“Lame is good – I sing of lame, glorious lame! I claim liberty from smooth editing and cosmetics and strategic marketing. No, give me free, fluid text! It’s a revolution, isn’t it?”
So says Con Manos, narrator of Worthy of This Great City, in a quote wonderfully positioned to discourage book sales. Well, perhaps I’m serious but fortuitously failed to live up to my own rebellion – the literary one, not the moral movement in the book. Maybe I haven’t been embarrassing enough; maybe I pandered to the reader.
Worthy is deceptive: it can be appreciated as straightforward satire or as moral philosophy or as interested commentary on the novel because I did play a joke with this book – my first, incidentally – played with the limits of narration and who can be speaking after all. It’s a very literary visit to a Bakhtin carnival. And I think that complexity is correct; it reflects the manifold meaning in every instant and how we all avoid seeing it.
And if at first you’re offended, contemptuous – well, I want to offend. But I’m not going where you think, politically or otherwise. Keep reading. Be tolerant.
So, about the book:
Ruth Askew, a minor celebrity, is spouting some highly incompetent philosophy about the end of virtue. Con Manos, a journalist, is attempting to uncover a political scandal or two.
Add some undistinguished members of City Council, an easy listening radio station, a disorganized charity, a prestigious Philadelphia newspaper, and any number of lawyers and other professional criminals. In Worthy of This Great City the compelling stories of two stubborn individualists intertwine in a brisk, scathing satire that invites you to question everything you think you think about today’s most discussed issues: populism and elitism, the possibility of truth, the reach of profound stupidity, and the limits of personal responsibility in these post-truth, morally uncertain times.
From Chapter Two:
(Read the full Prologue on the EXCERPTS page.)
Now visualize City Hall (meaning this 19th Century version of course, the Broad Street behemoth as opposed to that serene Colonial structure in the historic district) as a literal piece of that pale sky brought down to sidewalk level, consolidated by some unchecked hubris into an impossible pile of pale masonry, a stupendous fortress with its central courtyard the unavoidable crossroads of this city, a thoroughfare familiar to upstanding suburbanites with politely damning expressions, the disturbing urban poor, cubicle dwellers and retail workers rushing off to run a quick errand at lunch, tourists frowning up at the tower and snapping photographs in front of the flowerbeds, politicos, police, journalists – all that unremarkable flotsam going about their intensely self-important lives, an uninspiring stream flowing determinedly through this Second Empire monolith.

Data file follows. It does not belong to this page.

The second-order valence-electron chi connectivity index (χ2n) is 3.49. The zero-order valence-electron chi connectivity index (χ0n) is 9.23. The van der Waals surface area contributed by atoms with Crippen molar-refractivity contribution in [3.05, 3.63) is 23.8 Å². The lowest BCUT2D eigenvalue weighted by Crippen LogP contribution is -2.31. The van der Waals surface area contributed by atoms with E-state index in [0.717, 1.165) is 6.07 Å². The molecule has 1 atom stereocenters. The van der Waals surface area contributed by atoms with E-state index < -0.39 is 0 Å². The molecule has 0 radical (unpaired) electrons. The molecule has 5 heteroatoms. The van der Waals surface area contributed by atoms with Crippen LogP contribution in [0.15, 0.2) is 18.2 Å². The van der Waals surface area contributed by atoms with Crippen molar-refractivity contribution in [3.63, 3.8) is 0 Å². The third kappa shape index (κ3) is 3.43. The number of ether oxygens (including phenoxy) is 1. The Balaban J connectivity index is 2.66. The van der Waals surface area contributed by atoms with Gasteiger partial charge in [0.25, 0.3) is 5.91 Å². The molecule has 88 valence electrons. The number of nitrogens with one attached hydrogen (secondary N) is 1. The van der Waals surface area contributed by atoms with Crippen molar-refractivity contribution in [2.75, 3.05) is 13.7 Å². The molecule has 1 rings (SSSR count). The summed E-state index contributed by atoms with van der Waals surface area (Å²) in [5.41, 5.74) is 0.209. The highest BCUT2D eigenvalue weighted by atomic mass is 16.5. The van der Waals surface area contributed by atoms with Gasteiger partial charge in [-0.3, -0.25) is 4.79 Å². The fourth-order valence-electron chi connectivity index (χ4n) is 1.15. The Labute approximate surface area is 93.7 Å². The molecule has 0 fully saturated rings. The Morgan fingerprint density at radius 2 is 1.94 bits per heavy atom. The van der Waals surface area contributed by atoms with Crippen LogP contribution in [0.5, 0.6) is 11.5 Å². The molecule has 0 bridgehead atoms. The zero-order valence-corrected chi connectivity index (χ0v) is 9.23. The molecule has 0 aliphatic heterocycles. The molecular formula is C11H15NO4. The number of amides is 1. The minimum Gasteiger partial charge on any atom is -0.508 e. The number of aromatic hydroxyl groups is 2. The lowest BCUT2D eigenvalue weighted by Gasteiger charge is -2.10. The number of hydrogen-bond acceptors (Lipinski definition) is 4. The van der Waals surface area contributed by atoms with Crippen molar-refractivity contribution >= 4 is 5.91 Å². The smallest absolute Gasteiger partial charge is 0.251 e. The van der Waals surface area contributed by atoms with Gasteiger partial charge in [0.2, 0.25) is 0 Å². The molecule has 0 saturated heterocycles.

The building is a bully determined to squat in everyone’s way no matter where they think they’re going. It lurks, I swear; you’re walking along and suddenly look up to find that tower tilting directly above you. Penn himself keeping his purposeful eye on you although never bother to justify his interest or anything else. You turn a modern granite corner whole blocks away, think it a distant memory, and there it is again sprawling across a stretch of arty little side streets much nearer than it has any possible business being. A shimmering gray-white stone artifact of Philadelphia past, that once serious, even urgent city, the tallest masonry building in the world covering an entire square city block with its incredible mass, its supporting walls over twenty feet thick. Picture that: castle walls! Ornate to the point of obscenity, encompassing infinite examples of arcane sculpted symbols, veined marble cool to the touch, cantilevered stairways, unexpected entrances, sudden stops, and unrelieved damp. Bland linoleum squares sound at every footfall: you will be heard here, for better or worse. Water drips haphazardly onto piles of official documents stacked on the floors of half-empty offices. Hallways wander like something out of a horror movie mansion, endless corridors going off to nowhere. Elaborate mosaics and friezes occupy recessed spaces, deliberately situated so as be almost never viewed.
Generous nestling chambers of unabashed self-indulgence wait prudently concealed behind heavy carved doors, all leather sofas on Oriental rugs; you glimpse oil paintings belonging to some judge or patronage appointee in an outer office before his regulation tight-skirted, officious administrative assistant shuts the door in your face. Endless dim hallways ripe with the ubiquitous stench of urine echo to immoderate voices and magnify the sporadic scurrying of tired city personnel. Impatient potential jurors wait on wooden chairs lining walls painted an institutional beige, sheriffs escort uninspiring defendants to and from courtrooms, and avid, underpaid ADAs pass and nod and occasionally confer with equally harried, slightly sleazy defense attorneys. Every now and then a city aristocrat, a councilperson or ranking member of the mayor’s administration comes whisking around a corner like a forgotten promise only to abruptly retreat and retrench behind the security posts and bailiffs and general intimidating paraphernalia of the elected elite.
Atop it all, supremely incongruous, stands bland Billy Penn, that stout, reformed delinquent, twenty-seven tons of immortalized Quaker equability. Unmistakable against the pallid sky, poised directly over Lawyerland with one hand pointing, perhaps, to his home estate at Pennsbury, or maybe to the Shakamaxon site of his peace treaty with the Lenni-Lenape, or maybe, as occasionally posited, to a certain whorehouse in Chinatown.
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